One would imagine that said younger guys are as excited about backing up Pezzati as he himself is about singing for a band again, and this excitement comes through in a big way on "Indecision". From the evidence presented here, The Bomb are Pezzati's Sugar to Naked Raygun's Husker Du--the production is slightly more polished and the songwriting a bit more rock-oriented, but in no way diluting the hard-hitting punk attack he made his name on. The Bomb's music is just as loaded down with scorching, uptempo punk riffs as prime-era Naked Raygun was, and those excited younger musicians bang them out with all the energy they can muster. This is obvious from the start--"Up From The Floor" kicks off "Indecision" with a bang, all the instruments coming it at once on a fast melody that the frantic drumming from Mike Soucy underscores with an undeniable passion. The guitars are distorted and cranking, and Pezzati is in top vocal form, especially as he harmonizes with himself on the chorus. The Bomb do uptempo punk rock better and more consistently than many of the bands doing so today, some of which are half Pezzati's age. Even when they step things down, as on the reggae-tinged opening minute of "Burn It All" or the entirety of "Won't Apologize", they never drift into ballad territory, always keeping things exciting and interesting. The "whoa-hey-ho" vocal choruses that were Pezzati's trademark in his Naked Raygun days are here as well, and are sometimes even more distinctive than they were then. "Nothing To Say" and "Further From The Truth" are great examples of this, but such choruses appear on almost every song on "Indecision"--not that anyone's complaining.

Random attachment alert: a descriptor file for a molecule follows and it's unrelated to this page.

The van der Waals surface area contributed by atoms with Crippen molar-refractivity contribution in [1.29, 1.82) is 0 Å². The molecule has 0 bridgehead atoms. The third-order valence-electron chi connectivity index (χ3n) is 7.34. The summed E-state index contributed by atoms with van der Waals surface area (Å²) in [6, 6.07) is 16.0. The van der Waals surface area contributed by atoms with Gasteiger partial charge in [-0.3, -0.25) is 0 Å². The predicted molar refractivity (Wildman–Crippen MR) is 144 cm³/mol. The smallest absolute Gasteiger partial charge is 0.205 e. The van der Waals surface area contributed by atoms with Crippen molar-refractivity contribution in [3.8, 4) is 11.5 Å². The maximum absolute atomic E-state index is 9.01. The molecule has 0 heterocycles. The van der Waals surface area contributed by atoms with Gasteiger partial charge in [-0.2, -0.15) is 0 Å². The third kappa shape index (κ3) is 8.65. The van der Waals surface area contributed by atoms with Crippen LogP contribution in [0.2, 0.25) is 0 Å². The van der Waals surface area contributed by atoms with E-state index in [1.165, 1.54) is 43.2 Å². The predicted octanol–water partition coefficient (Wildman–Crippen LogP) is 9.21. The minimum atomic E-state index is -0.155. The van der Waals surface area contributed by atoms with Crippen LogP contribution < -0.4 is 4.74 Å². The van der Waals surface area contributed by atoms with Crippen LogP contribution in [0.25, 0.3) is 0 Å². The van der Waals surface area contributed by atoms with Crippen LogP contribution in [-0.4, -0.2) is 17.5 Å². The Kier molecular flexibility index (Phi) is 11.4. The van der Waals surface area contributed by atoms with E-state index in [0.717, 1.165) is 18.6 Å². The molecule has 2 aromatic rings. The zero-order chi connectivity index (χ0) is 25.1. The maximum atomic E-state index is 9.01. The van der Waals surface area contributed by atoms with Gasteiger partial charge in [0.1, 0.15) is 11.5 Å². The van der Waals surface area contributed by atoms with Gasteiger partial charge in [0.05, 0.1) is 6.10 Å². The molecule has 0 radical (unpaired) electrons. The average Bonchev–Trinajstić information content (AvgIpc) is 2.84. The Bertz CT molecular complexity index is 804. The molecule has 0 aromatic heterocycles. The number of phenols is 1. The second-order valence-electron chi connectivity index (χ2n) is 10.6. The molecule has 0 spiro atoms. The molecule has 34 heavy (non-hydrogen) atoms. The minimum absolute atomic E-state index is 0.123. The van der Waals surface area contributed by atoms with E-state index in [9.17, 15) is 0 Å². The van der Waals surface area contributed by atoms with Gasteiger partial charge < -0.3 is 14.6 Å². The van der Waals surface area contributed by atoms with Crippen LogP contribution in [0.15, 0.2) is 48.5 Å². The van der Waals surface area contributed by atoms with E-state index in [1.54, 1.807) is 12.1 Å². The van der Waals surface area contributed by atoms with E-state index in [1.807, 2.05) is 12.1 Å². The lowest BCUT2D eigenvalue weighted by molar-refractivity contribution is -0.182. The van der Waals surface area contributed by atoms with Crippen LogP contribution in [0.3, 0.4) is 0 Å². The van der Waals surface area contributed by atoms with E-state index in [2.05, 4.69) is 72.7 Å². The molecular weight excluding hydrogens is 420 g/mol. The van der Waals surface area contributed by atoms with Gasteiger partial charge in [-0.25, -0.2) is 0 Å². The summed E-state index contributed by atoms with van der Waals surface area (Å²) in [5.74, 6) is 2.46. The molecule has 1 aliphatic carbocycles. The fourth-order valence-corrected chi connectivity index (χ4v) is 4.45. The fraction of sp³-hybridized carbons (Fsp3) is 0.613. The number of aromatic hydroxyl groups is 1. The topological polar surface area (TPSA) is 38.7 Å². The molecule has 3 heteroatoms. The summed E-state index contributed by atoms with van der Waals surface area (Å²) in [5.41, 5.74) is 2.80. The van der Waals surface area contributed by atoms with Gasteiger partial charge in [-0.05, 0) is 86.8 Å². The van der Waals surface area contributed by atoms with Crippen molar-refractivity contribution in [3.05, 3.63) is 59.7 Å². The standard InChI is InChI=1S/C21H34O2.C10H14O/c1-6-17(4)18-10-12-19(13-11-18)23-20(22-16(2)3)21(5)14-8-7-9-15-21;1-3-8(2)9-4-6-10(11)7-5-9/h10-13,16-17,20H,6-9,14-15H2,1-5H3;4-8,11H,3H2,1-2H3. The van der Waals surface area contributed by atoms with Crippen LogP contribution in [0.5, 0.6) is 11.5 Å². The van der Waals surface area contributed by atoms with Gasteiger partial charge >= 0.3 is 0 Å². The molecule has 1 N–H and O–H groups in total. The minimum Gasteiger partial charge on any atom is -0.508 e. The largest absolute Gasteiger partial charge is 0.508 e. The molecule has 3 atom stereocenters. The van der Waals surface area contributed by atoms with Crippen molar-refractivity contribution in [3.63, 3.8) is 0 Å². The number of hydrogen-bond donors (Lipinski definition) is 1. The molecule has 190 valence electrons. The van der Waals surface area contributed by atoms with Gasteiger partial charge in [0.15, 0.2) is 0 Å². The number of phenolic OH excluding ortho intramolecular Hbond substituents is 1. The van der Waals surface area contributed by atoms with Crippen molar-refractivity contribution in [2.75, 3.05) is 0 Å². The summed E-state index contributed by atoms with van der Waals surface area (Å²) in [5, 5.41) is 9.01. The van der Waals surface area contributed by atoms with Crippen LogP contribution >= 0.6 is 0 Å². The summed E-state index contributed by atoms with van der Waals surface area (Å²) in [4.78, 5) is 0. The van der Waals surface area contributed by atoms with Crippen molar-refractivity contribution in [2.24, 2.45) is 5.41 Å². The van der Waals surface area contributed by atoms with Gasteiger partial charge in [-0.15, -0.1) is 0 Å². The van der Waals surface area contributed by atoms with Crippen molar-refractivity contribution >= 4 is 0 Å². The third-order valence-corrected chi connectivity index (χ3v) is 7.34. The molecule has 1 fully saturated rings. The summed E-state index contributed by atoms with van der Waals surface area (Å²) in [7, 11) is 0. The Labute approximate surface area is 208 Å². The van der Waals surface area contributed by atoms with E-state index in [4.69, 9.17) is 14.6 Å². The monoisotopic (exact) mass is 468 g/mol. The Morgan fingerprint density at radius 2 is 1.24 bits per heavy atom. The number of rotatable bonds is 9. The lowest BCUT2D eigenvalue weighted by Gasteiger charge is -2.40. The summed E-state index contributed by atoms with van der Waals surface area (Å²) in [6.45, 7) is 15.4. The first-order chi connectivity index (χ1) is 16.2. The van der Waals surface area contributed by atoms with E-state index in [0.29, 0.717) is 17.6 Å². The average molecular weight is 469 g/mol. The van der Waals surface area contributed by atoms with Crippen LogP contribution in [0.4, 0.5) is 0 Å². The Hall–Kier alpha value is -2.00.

I'm not sure how serious these guys are taking this band--after all, "Indecision" is their first record since 2000--but hopefully it's serious enough that their record release schedule will be much more regular in the future than it has been in the past. A national tour would be even better, as these songs would no doubt be even more exciting live than they are on record, but the older one gets, the harder it is to make time for that sort of thing. Regardless, I'm happy enough just to know that Jeff Pezzati still has more great music left in him after a 20 year career, and that he has seen fit to present it to the public. Hopefully there's plenty more where this came from.



Most bands just play their instruments. There are a few bands out there, though, who when placed in a room cannot be said to be playing their instruments so much as they are playing that entire room, and everything in it. Every molecule of air, every flat surface or stationary object that can vibrate to the frequency of the music that their conventional instruments are producing, even any people in the room that happen to be listening; all are incorporated and absorbed into a larger whole that becomes the new, expanded definition of what is being played. Even at their quietest moments, they're not so much doing less musically as they are working more with space than with their instruments.